With less than two months to go before November’s midterm elections, President Trump is traveling to Nevada to lend his support for an incumbent senator at risk of losing his seat.
While Sen. Dean Heller, R-Nev., has faced tight races in the past, he’s never lost an election. But Democrats see an opportunity to make this the first for him – and gain headway in taking control of the Senate.
Trump lost Nevada in the 2016 election to Democrat Hillary Clinton, 46 percent to 48 percent, respectively. Fox News has ranked the Senate race a tossup.
Read on for a look at the candidates.
A longtime Nevada politician, incumbent Sen. Dean Heller has served in his current role since 2011, when he was first appointed to the seat. Prior to that, Heller represented the 2nd congressional district in the House and served as Nevada’s secretary of state.
At one point, Heller dismissed Trump and returned a campaign donation. But now, Heller has – for the most part – aligned himself with the president on certain issues, including tax reform, stronger border security and supporting gun rights.
“Eighty percent of what this president has done has been very, very good, very positive,” Heller said. “The other 20 percent … he has a reality show. I get it. It’s a reality show.”
Trump has backed Heller in the race.
His goal for this election, he told the Washington Examiner, is to keep the focus of the campaign on Nevada, instead of Washington, D.C., some 2,400 miles away. And to be sure, his campaign website says he approaches policy issues with one question in mind: “How does it affect Nevada?”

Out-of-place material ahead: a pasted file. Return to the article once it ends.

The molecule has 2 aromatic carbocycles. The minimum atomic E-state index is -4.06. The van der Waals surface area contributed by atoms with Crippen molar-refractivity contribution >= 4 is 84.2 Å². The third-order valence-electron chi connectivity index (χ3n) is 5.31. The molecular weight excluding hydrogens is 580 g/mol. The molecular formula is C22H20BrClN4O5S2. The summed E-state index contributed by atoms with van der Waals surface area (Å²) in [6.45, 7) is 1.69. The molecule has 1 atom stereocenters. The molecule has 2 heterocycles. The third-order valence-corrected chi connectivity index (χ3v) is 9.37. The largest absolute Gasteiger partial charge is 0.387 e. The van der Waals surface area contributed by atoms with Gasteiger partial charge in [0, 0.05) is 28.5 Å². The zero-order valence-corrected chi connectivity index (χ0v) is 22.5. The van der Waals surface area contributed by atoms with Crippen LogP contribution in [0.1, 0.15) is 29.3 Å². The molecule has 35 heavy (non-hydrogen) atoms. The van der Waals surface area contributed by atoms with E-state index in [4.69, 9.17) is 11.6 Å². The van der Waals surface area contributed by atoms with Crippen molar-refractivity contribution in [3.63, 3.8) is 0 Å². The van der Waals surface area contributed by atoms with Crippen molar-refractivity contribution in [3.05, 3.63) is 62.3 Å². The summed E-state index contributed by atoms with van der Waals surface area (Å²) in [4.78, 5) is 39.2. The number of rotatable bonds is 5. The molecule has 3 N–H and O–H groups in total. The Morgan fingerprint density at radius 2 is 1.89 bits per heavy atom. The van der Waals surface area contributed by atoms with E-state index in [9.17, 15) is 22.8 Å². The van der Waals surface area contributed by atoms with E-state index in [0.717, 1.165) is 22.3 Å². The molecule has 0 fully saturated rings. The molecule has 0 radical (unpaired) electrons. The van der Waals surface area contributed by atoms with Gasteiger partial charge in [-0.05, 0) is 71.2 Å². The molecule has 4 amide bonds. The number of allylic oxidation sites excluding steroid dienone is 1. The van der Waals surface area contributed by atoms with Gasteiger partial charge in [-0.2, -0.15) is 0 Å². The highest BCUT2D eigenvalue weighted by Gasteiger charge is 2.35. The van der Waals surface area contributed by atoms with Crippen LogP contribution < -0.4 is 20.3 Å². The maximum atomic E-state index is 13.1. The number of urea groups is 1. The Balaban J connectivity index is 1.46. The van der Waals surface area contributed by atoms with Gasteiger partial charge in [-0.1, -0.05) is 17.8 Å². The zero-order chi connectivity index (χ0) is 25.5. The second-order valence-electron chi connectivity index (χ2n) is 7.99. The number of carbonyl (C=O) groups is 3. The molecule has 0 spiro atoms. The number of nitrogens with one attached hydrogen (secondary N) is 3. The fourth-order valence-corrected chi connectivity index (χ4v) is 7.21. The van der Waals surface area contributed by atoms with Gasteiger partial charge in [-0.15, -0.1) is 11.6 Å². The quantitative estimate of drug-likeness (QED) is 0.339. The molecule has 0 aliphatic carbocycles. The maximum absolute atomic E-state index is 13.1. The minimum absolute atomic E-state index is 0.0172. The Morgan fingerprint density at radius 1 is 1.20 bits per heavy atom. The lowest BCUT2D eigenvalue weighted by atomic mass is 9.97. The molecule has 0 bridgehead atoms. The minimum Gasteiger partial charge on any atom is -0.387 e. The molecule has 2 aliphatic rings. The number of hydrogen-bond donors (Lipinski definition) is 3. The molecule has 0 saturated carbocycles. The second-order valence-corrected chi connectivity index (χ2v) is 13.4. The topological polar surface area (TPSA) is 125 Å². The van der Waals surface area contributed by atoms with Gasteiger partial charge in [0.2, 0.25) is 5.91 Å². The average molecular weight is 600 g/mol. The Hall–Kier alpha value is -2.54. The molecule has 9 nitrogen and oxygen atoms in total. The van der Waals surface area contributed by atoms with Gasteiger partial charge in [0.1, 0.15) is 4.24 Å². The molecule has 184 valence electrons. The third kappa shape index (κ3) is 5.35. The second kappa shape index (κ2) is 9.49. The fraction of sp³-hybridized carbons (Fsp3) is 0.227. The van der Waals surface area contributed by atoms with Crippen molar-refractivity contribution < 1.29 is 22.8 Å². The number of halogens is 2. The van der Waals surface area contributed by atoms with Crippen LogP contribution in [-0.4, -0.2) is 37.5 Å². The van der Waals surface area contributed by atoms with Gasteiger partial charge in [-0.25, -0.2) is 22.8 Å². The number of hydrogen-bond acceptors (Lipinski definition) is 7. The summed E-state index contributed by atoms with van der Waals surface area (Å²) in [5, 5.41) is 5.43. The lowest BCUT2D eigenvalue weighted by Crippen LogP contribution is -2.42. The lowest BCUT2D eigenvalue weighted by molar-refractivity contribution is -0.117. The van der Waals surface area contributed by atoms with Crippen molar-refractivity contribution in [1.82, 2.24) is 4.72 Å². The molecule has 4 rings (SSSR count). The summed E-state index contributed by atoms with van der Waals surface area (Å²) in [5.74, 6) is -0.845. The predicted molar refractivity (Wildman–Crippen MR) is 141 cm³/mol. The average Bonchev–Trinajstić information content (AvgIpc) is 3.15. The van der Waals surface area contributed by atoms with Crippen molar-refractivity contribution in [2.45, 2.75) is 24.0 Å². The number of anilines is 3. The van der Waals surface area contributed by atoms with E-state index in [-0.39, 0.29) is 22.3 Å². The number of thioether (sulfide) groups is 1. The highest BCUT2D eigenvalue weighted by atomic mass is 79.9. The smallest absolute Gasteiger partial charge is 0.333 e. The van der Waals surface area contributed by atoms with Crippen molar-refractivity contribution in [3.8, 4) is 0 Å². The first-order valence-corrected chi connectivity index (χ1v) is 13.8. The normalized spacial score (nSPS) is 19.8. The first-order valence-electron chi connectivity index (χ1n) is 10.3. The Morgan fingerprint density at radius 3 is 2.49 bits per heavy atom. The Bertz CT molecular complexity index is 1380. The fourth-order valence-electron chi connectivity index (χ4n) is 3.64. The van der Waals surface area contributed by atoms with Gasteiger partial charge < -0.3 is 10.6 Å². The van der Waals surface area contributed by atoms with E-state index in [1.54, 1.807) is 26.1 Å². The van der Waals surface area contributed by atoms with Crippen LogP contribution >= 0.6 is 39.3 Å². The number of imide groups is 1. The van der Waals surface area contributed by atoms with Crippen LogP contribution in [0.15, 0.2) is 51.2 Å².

In his last election, which was in 2012, Heller had a one-point victory over Democrat Shelley Berkley.
This time around, Heller benefits from more name recognition in the state as well as a heftier campaign coffer. He’s outraised Jacky Rosen so far, with $10.6 million in campaign contributions compared to her $9.2 million.
Rep. Jacky Rosen is a first-term congresswoman, having only been elected in 2016. But Democrats are banking on her as an option to flip control of the Senate back to them.
A former synagogue leader, Rosen is a member of the Problem Solvers Caucus and touts her efforts for bipartisanship in Congress on her campaign website.
“I’m going to try to give people someone to vote for instead of something to vote against,” she previously told Politico, adding, “I believe I’m going to win this race.”
Rosen has lived in Nevada for almost 40 years and was the first person in her family to graduate from college, according to her campaign website. To do that, she was a waitress and continued to work weekends at banquets when she began her career as a software developer.
She supports access to abortion, a pathway to citizenship for those protected under DACA and more stringent gun control, especially in the wake of the Las Vegas concert shooting in 2017 that left 58 people dead.
She hasn’t shied away from criticizing the president or hitting Heller over support for his policies, including when it comes to immigration, efforts to repeal ObamaCare, the Republican-led tax reform and his backing of Supreme Court nominee Brett Kavanaugh.
While Heller has outraised Rosen so far, outside groups have poured $17 million into the race – with about $10 million going to either support Rosen or oppose Heller, according to the Center for Responsive Politics.
The Associated Press contributed to this report.